Consider a $6\times 1$ continuous random vector $$ \eta\equiv (\eta_1,\eta_2,..., \eta_6) $$ satisfying the following property: $$ \underbrace{\begin{pmatrix} \eta_1\\ \eta_2\\ \eta_3 \end{pmatrix}}_{\equiv x_1} \sim \underbrace{\begin{pmatrix} \eta_1\\ \eta_4\\ \eta_5 \end{pmatrix}}_{\equiv x_2} \sim \underbrace{\begin{pmatrix} \eta_2\\ \eta_4\\ \eta_6 \end{pmatrix}}_{\equiv x_3} \sim \underbrace{\begin{pmatrix} \eta_3\\ \eta_5\\ \eta_6 \end{pmatrix}}_{\equiv x_4} \sim G $$ where ``$\sim$'' denotes "distributed as" and $G$ is some distribution with support $\subseteq \mathbb{R}^3$.

Question: I am looking for necessary and sufficient conditions on the support of $G$ such that there exists a $4\times 1$ random vector $\epsilon \equiv (\epsilon_0, \epsilon_1,\epsilon_2,\epsilon_3)$ having an absolutely continuous distribution with full support on $\mathbb{R}^4$ and such that $$ (*) \quad \quad \begin{aligned} \eta_1= \epsilon_1-\epsilon_0\\ \eta_2= \epsilon_2-\epsilon_0\\ \eta_3= \epsilon_3-\epsilon_0\\ \eta_4= \epsilon_1-\epsilon_2\\ \eta_5= \epsilon_1-\epsilon_3\\ \eta_6= \epsilon_2-\epsilon_3\\ \end{aligned} $$

In particular, I would like to understand the following:

A) if the distribution of $\epsilon$ has full support on $\mathbb{R}^4$, then $G$ CANNOT have full support on $\mathbb{R}^3$. Is this correct? Why?

B) if A is correct, then there should be certain boxes in $\mathbb{R}^3$ where $G$ is zero. Can we characterise those boxes?

  • $\begingroup$ Do you have any examples of a distribution that works, albeit with holes in G ? It seems to me that full support should not be an issue. If you produced any G whose support contained an interval containing 0, then randomly scaling the $\epsilon$ would produce a different G with full support.. I would guess, that if G did not live on a linear subspace, then you could do something like this to get full support. $\endgroup$
    – mike
    Aug 18, 2021 at 8:22
  • $\begingroup$ I don't t have any example unfortunately. My doubts stem from the fact that $\epsilon$ is a linear combination of $\eta$, which makes me worry that if the distribution of $\epsilon$ has full support on $\mathbb{R}^4$, then $G$ has to be somehow degenerate in $\mathbb{R}^3$. Can we exclude that? $\endgroup$
    – Star
    Aug 18, 2021 at 11:30
  • 1
    $\begingroup$ Unless I misunderstood the question the opposite of A) is true. If $\epsilon$ has full support, then so does $G$ since $\epsilon \mapsto x_1$ is surjective. $\endgroup$ Aug 20, 2021 at 20:28

2 Answers 2


$\newcommand{\ep}{\epsilon}\newcommand{\R}{\mathbb R}$There is no necessary and sufficient condition in terms of the support of $G$ for the following: there exists a $4\times 1$ random vector $\ep:=(\epsilon_0, \ep_1,\ep_2,\ep_3)$ having an absolutely continuous distribution with full support on $\R^4$ and such that for \begin{equation} \begin{aligned} \eta_1&:= \ep_1-\ep_0, \\ \eta_2&:= \ep_2-\ep_0, \\ \eta_3&:= \ep_3-\ep_0, \\ \eta_4&:= \ep_1-\ep_2, \\ \eta_5&:= \ep_1-\ep_3, \\ \eta_6&:= \ep_2-\ep_3 \end{aligned} \tag{1} \end{equation} we have \begin{equation} x_1:=\begin{pmatrix} \eta_1\\ \eta_2\\ \eta_3 \end{pmatrix} \sim \begin{pmatrix} \eta_1\\ \eta_4\\ \eta_5 \end{pmatrix} \sim \begin{pmatrix} \eta_2\\ \eta_4\\ \eta_6 \end{pmatrix} \sim \begin{pmatrix} \eta_3\\ \eta_5\\ \eta_6 \end{pmatrix} \sim G. \tag{2} \end{equation}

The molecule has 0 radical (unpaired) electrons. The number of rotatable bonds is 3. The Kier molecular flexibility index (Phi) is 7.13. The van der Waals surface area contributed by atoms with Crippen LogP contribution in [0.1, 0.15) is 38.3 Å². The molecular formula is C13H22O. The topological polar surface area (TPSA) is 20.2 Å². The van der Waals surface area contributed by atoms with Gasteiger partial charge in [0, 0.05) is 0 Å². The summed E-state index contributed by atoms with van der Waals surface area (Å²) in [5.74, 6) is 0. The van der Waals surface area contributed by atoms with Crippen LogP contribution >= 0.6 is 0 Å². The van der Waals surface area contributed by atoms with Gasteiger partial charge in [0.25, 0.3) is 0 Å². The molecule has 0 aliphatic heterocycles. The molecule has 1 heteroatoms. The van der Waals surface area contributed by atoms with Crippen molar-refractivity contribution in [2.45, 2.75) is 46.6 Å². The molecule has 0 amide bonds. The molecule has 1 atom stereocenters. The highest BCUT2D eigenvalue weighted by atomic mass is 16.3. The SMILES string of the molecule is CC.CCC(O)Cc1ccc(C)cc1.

Indeed, as was noted in Martin Hairer's comment, the map given by the first three definitions in (1) that maps the random vector $\ep$ to the random vector $x_1$ is surjective and continuous. So, it is necessary that (the distribution $G$ of) $x_1$ have full support on $\R^3$, because $\ep$ has full support on $\R^4$. (Indeed, take any nonempty open ball $B_3\subset\R^3$. The preimage of $B_3$ under the mentioned continuous map contains a nonempty open ball $B_4\subset\R^4$. So, $P(x_1\in B_3)\ge P(\ep\in B_4)>0$.)

On the other hand, (2) implies that $\eta_1\sim\eta_2$. Letting now $G$ be any probability distribution on $\R^3$ with full support whose first two one-dimensional marginals are not the same, we see that the condition $x_1\sim G$ in (2) cannot be satisfied.

So, there is no necessary condition on the support of $G$ that would also be sufficient.

  • $\begingroup$ Thank you. In the second to last paragraph: "letting now $G$ being any probability distribution on $\mathbb{R}^4$". You meant $\mathbb{R}^3$? $\endgroup$
    – Star
    Aug 22, 2021 at 11:07
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    $\begingroup$ @TEX : Yes, thank you for your comment. This is now fixed. $\endgroup$ Aug 22, 2021 at 14:42

I will argue that (A) is incorrect: $G$ always has full support.

The proof is simple. Define $a_1=\eta_1$, $a_2=\eta_2$, $a_3=\eta_3$, $a_4=\epsilon_0$. Clearly $a$ is just a change of basis of $\epsilon$, and therefore is absolutely continuous with full support on $\mathbb R^4$. Therefore there exists a positive measurable function $f:\mathbb R^4\to\mathbb R$ which integrates to one, and which is the Radon-Nikodym derivative of the law of $a$ with respect to $\lambda^4$.

By Fubini's theorem, the Radon-Nikodym derivative of $x_1$ with respect to $\lambda^3$ is given by

$$g:\mathbb R^3\to\mathbb R,\,y\mapsto \int f(y_1,y_2,y_3,u)d\lambda(u),$$

which is well-defined almost everywhere. Since $f$ is positive, $g$ is positive almost everywhere. Since $G$ has the law of $x_1$, we are done.

You introduced a lot of other notation as well; I think they are not needed for providing an answer to your question.


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